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Search is on for new base for ‘drill’ sessions

Demand: Army training is becoming so popular a new training centre is needed in Preston

Demand: Army training is becoming so popular a new training centre is needed in Preston

A leading training provider is looking for a new base in Preston to cope with demand for it’s military style programme.

East Lancashire-based Training 2000, says its recently re-launched Military Preparation Programme is so popular it needs more premises in the city.

The free 14-week course, which helps 16 to 18-year-olds prepare for life in the armed forces, has backing from the army and attracted 220 young people last year.

The course is delivered by staff with a wealth of military experience and is currently running at Training 2000’s site in Athletic Street, Burnley, and at another site in Radcliffe, in Greater Manchester.

It includes paid travel expenses, one week free residential, physical fitness training, combat clothing and up to five nationally-recognised qualifications.

Alexandra O’Connor, business lead at Training 2000, said: “Our Military Preparation Programme has always been popular and is a great way to engage young people who have their eyes fixed on a career in the armed forces.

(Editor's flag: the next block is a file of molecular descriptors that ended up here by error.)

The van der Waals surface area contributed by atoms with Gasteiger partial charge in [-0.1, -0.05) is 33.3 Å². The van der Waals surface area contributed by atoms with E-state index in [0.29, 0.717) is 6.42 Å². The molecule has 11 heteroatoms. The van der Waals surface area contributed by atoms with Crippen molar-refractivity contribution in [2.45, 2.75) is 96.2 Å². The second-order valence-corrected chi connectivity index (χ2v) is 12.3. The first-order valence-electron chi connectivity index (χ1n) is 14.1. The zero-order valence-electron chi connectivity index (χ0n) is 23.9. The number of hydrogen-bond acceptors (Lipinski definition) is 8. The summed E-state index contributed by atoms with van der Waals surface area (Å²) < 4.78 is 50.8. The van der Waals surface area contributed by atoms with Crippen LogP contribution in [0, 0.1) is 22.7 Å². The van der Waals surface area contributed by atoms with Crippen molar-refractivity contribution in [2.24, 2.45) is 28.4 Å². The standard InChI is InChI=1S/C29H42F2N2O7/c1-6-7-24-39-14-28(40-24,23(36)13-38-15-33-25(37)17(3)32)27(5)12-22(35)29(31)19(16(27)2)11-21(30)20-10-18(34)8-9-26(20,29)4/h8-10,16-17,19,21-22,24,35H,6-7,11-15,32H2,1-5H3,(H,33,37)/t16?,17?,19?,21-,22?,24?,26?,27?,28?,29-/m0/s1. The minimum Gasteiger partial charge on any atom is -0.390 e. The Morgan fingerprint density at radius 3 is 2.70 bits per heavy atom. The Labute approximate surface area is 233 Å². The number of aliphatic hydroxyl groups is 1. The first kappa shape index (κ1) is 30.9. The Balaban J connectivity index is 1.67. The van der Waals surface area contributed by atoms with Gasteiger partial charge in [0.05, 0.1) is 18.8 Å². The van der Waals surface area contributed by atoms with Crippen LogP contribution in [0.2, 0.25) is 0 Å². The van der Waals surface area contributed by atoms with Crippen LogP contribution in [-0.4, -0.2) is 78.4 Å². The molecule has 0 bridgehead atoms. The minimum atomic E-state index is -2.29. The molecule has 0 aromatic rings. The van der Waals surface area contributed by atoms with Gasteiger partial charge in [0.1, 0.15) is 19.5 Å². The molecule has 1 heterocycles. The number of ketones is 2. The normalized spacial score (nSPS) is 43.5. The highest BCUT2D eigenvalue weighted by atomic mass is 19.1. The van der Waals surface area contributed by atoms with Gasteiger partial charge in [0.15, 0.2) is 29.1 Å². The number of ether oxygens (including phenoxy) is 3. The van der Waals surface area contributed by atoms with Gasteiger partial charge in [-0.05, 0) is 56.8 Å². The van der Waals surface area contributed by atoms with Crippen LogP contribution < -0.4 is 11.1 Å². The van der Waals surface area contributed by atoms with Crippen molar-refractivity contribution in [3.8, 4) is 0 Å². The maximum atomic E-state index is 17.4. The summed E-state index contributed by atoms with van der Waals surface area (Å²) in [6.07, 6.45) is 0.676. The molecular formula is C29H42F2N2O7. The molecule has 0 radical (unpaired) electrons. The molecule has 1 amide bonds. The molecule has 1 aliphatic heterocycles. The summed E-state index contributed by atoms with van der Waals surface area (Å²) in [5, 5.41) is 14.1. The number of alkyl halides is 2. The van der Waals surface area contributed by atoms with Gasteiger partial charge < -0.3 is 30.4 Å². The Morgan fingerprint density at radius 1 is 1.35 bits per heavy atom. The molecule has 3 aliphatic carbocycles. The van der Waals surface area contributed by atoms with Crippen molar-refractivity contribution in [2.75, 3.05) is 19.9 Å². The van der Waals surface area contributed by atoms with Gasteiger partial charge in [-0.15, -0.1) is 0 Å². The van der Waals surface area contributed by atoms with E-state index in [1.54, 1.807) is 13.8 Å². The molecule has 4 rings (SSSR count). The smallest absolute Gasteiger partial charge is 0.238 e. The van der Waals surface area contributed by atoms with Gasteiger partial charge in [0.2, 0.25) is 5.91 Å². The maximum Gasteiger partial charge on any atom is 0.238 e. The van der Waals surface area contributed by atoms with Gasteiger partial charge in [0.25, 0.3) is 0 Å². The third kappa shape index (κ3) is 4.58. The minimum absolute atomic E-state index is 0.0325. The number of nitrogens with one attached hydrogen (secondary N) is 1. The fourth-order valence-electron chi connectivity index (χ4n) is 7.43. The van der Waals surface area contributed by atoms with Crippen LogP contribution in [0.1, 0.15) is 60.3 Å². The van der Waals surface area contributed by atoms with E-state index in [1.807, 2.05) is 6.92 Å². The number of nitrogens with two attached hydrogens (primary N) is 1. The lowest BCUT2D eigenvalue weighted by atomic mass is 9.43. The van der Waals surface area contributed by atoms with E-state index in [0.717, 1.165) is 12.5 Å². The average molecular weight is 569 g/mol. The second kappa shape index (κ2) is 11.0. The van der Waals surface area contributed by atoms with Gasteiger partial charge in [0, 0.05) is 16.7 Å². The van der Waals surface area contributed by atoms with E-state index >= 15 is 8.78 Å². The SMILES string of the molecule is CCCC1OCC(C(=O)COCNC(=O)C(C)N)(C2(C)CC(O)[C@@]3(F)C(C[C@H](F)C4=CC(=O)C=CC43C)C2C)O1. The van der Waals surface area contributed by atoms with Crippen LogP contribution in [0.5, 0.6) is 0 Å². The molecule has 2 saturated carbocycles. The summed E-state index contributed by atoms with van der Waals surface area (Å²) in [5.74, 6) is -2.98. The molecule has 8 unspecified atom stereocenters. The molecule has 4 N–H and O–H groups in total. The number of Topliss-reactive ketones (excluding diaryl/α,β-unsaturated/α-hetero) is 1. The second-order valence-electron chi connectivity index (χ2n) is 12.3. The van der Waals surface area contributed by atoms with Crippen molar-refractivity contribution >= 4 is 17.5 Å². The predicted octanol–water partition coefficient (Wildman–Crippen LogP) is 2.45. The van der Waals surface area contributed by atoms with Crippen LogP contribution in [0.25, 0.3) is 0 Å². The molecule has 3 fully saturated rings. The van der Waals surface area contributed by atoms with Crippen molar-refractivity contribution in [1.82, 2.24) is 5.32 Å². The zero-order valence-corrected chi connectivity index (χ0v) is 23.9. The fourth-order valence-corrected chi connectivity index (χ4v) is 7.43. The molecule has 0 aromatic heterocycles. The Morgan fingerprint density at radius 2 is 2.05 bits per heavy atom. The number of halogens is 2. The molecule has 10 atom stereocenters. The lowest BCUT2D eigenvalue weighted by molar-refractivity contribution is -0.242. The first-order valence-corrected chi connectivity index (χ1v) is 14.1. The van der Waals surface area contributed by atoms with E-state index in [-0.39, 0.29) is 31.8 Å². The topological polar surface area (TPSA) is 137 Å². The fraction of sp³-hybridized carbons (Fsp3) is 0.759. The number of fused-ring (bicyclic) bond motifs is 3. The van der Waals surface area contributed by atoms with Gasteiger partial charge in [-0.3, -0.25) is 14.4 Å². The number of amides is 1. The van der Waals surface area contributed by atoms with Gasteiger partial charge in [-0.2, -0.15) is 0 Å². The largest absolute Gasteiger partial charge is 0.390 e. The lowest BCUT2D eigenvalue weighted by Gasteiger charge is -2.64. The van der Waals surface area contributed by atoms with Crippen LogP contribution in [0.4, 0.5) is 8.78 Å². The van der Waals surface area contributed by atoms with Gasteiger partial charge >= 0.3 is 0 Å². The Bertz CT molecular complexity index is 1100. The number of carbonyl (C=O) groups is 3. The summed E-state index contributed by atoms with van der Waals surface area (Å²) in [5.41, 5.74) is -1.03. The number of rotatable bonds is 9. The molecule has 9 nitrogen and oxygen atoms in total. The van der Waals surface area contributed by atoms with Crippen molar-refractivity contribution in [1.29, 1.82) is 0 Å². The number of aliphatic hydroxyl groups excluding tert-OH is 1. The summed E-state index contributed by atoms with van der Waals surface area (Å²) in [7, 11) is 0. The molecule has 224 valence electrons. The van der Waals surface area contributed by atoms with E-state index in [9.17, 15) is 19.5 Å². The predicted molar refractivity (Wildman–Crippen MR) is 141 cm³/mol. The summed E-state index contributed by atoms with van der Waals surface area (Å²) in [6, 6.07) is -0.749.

“With the military so high on the news agenda, we took steps to re-develop the course to ensure that young people understand the requirements of the selection process and how they need to conduct themselves should they make it into the military, which is a highly demanding environment both mentally and physically.

“We’ve already helped a large number of budding service men and women to achieve the highest selection grades possible and hope to continue to do this as we move forward.”

Lt Col Alan D Jones, deputy commandant, Lancashire Army Cadet Force, added: “Lancashire Army Cadet Force supports the Training 2000 Military Preparation Programme by recommending it to eligible cadets who have expressed an interest in the Armed Forces.”

With several opportunities to enrol throughout the year, young people, or their families, are urged to get in touch.

 

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